Smart Cities Must Be Sustainable

Smart Cities Must Be Sustainable

Most of the world’s population has started moving towards cities because of the greater availability of all the necessary resources and better employment opportunities. Due to this, many cities are getting overcrowded leading to the huge amount of waste, greenhouse gas emission. UN DESA notes that by 2050 around 68% of the global population will reside in urban areas, leading to growing concerns around developing smart and sustainable cities.

Smart cities have the potential to generate economic benefit worth $20 trillion by 2026, leading to 3 priority areas arising to transform urban infrastructure

Enabling technology in building and construction

Decarbonising the building and construction sector is crucial to achieving sustainable cities. Commercial buildings account for 20% of energy usage (30% of which is wasted). Smart technologies like digital twins, matching energy occupancy with usage, dynamic power consumption and seasonal thermal energy storage could be potential solutions to achieving net zero. About $20 billion of opportunities can be deployed by 2023, which significant upside in the future. These technologies have immense potential in reduction of power wastage and self-monitoring. Government investment coupled with financial incentives from the private sector can drive this investment, making the system more sustainable in long run

Improved energy sourcing

With cities currently consuming two-thirds of energy, there has been immense pressure to transition to low carbon energy systems. Investment in smart grids, next generation energy transmission and smart meters that can self-monitor energy flow and microgrids for local energy source could be potential solutions

Water and waste management

Access to clean water is a growing concern. Over 2.1 billion people around the world lack safe drinking water, with water losses and flooding reoccurring as frequent problems. Smart solutions to control leakages, pollution detection and predictive maintenance planning, just-in-time waste collection using sensors, circular waste management through the use of improved packaging, and strategic waste collection serve as viable solutions

One such city that is leading the charge is Copenhagen, which plans to achieve net zero by 2025. Since 2010, Copenhagen’s population has grown by 20% and has been able to cut down GHG emission by 42%

Copenhagen’s 3 focus areas are:

  • Mobility: Copenhagen has invested $300 million to improve infrastructure suitable to people with bikes, leading to growing dependence on bikes as the preferable mode of transport, thereby cutting down vehicular pollution
  • Pollution: Over past 2 decades investment in treatment plants have helped to reduce harbors waste, and put in place several sensors across the city to detect pollutants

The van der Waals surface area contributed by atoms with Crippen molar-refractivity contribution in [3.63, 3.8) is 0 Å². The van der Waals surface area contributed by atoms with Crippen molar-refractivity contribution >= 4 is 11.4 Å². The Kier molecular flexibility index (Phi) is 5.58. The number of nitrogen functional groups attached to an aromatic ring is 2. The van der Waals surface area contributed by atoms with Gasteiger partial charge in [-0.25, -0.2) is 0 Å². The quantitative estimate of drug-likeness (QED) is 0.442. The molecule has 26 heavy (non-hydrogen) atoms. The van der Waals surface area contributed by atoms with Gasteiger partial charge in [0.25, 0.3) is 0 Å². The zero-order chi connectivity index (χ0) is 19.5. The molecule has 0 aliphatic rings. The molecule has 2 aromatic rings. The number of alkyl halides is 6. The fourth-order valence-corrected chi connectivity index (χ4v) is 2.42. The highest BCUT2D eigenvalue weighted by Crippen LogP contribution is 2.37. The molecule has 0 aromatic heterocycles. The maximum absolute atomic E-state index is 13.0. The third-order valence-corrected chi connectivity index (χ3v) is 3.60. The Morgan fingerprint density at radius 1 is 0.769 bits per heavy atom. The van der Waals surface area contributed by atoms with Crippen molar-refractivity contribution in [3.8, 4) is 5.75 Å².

• Energy: Copenhagen uses efficient district heat system where the leftover heat from electric production is distributed to the city
    Much of this work has been driven by the Copenhagen Solution Lab, an incubator lab which works to provide innovative, smart city solutions.

Apart from Copenhagen, a number of initiatives have been launched to accelerate smart cities. For example, the United Overseas Bank (UOB) has launched the UOB Smart Cities Sustainable Finance Framework to avail sustainable financing to companies working in these areas.
This is the first dedicated sustainable financing framework by an Asian bank, which aims to increase the accessibility of sustainable finance to companies working towards the establishment of smart cities. This framework particularly considers climate adaptation, energy efficiency, green transport, waste management and more.

Current sustainable finance and ESG discourse, coupled with the challenges and complications arising out of the COVID-19 pandemic has highlighted the world’s dire need for smart and sustainable solutions to complex global challenges. New business models, investor demand and the changing attitudes towards sustainability have encouraged a number of stakeholders to taken on net zero commitments. Sustainable issuances have skyrocketed, crossing new milestones and surpassing performance expectations, these are not enough to bridge the substantial $2.5 trillion global annual financing gap to meet the SDGs. Shifting towards smart technology, will not only make our cities sustainable and resilient, but will provide immense opportunities for investment in the long run.

Bibliography

https://www.investmentbank.barclays.com/our-insights/Rethinking-smart-cities-prioritising-infrastructure.html

https://www.smartcitiesworld.net/news/news/smart-cities-sustainable-financing-framework-launched-in-asia-5895

https://www.un.org/development/desa/en/news/population/2018-revision-of-world-urbanization-prospects.html

https://www.who.int/news/item/12-07-2017-2-1-billion-people-lack-safe-drinking-water-at-home-more-than-twice-as-many-lack-safe-sanitation

https://stateofgreen.com/en/partners/state-of-green/news/the-copenhagen-harbour-from-cesspool-to-bustling-recreational-and-sustainable-city-area/

https://www.uobgroup.com/uobgroup/sustainable-financing.page

https://www.weforum.org/agenda/2020/01/unlocking-sdg-financing-decade-delivery/